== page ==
1)Bangaloreans, by and large, prefer desi fruits because of the price advantage.
2)There is no appreciable price difference between apples from Shimla (Rs.90) and the ones imported from the US (Rs.100). Which, I reckon, means that transportation costs of sending apple from Shimla is nearly as much as the expenses in air-freighting it from Washington. The message here is that the produce from Shimla can do better, sales-wise, in Bangalore with a streamlined transport, and better packaging and cold storage facilities.
3)I wonder if the ‘playing field’ has been 'leveled' enough, for apples from Shimla and organges from Coorg to find their way to the fruit marts in Boston, Brisbane and Bejing.
4)There is a sting in the tail of the media story. It refers to a Basvanagudi fruit stall owner who flogs desi apples with stickers saying, ‘From USA’. A 'flat world' side-effect?

Our media news priorities

Karnataka government has suspended 157 doctors for staying away from work, health minister R Ashok told the legislative council during question hour the other day. That most of them were disinclined to work in rural areas is no less significant. The minister also informed the House that 14,770 posts remained unfilled in the departments of health & family welfare; the dept. of ayurveda, yoga and naturopathy; of unani, siddha and homoeopathy; and the dept. of drugs control. Didn’t know our government had so many departments.

An acute staff shortage in government hospitals doesn’t make headlines. Deccan Herald carried this info under ‘At a Glance’ column, clubbing it with two other items on a Town Hall dharana by a group of Hindu activists in Bangalore against alleged religious conversions; and a road accident claiming three lives in Arsikere. The Hindu published it under Karnataka news-briefs.

So much for development journalism. To quote blogger Viju, giving her reason for taking to blogging, “It (mainstream media) has no room for what I love; development journalism”

April 3, 2007

Coping with copying in exams

Karnataka education minister Basavaraj Horatti has decreed that SSLC candidates found copying would now be debarred for three years, instead of a year or two as was done earlier. This is a deterrent insofar as the students planning on copying in exams would now think thrice (not just twice) before taking the plunge, besides upgrading their anti-detection skills. It has been established that copiers are usually smarter than exam invigilators.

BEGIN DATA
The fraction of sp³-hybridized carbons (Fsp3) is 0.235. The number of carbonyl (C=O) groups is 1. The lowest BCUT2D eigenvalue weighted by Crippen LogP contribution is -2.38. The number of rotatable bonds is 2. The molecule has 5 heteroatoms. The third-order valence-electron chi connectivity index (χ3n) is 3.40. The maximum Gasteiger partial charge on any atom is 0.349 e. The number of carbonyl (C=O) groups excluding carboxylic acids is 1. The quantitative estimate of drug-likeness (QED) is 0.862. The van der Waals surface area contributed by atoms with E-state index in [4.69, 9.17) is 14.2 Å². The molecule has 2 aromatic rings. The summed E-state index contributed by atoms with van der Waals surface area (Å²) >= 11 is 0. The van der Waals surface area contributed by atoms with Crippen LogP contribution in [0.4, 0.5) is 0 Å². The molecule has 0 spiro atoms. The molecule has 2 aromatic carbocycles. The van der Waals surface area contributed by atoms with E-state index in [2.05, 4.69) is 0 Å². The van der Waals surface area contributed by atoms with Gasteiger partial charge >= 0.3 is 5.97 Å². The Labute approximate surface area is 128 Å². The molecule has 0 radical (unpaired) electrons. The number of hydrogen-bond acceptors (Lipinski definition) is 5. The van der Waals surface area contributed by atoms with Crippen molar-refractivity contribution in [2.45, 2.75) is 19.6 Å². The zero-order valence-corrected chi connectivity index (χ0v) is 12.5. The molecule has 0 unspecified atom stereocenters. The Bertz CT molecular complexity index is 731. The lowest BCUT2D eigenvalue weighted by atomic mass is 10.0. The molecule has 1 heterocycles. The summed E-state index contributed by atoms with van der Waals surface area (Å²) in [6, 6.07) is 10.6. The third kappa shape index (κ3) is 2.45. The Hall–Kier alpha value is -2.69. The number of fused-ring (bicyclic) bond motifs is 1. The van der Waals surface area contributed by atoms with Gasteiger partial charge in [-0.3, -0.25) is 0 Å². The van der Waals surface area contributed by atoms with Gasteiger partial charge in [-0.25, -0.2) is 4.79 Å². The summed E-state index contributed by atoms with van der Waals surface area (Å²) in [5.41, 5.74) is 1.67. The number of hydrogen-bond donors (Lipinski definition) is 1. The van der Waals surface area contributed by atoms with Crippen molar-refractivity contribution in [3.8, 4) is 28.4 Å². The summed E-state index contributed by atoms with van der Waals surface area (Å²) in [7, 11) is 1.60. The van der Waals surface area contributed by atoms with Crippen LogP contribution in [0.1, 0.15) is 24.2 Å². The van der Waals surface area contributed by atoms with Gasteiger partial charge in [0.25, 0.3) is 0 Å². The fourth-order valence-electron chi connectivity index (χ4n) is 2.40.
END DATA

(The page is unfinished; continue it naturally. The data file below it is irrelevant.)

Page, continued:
The (mal)practice has now become a joint enterprise involving students and unscrupulous teachers. Recently it was reported that 52 Bangalore SSLC candidates had their answer papers replaced with ghost-written ones, in as many as five subjects - Kannada, English, Hindi, Math and science. That they managed to get this far before detection speaks of lapses in the system. We’re dealing here with a candidate-examiner collaboration on an organized scale. Three school headmasters are reported to be in custody and six others face criminal charges.

Debarring candidates – whether for two or three years – makes sense only for those who are found out. But then candidates who are determined to copy and the teachers willing to accommodate them abide by the 11th Commandment – ‘Thou Shall Not Be Caught’. So long as we press on with the current exams system, copying wouldn’t go away. The only way to fight the menace is, perhaps, by reinventing an exam system in which copying would be pointless. Open-book exams may well hold the key. Would it work in all exams?

Educators and policy-makers ought to think of devising a system in which students are tested, not so much for what they know on a given issue or subject, but for their knowledge on where they could find relevant information. In the age of information overload propensity to identify right sources, presenting relevent information in context, and doing it all within a specified time assume importance. Info is free; packaging it in answer papers takes intelligence and gets the grades.

Here is a thought, how about an Internet-driven exam system? In which candidates (with laptops in ‘hotspot’ exam centres) could browse the Net to get answers.On test would be their presentation skills and propensity to identify sources tap-able for answers. Candidates would be required to list their sources for the benefit of examiners. I know this system would not be compatible with all SSLC subjects. Math is one I can think of, where an open-book approach wouldn’t work.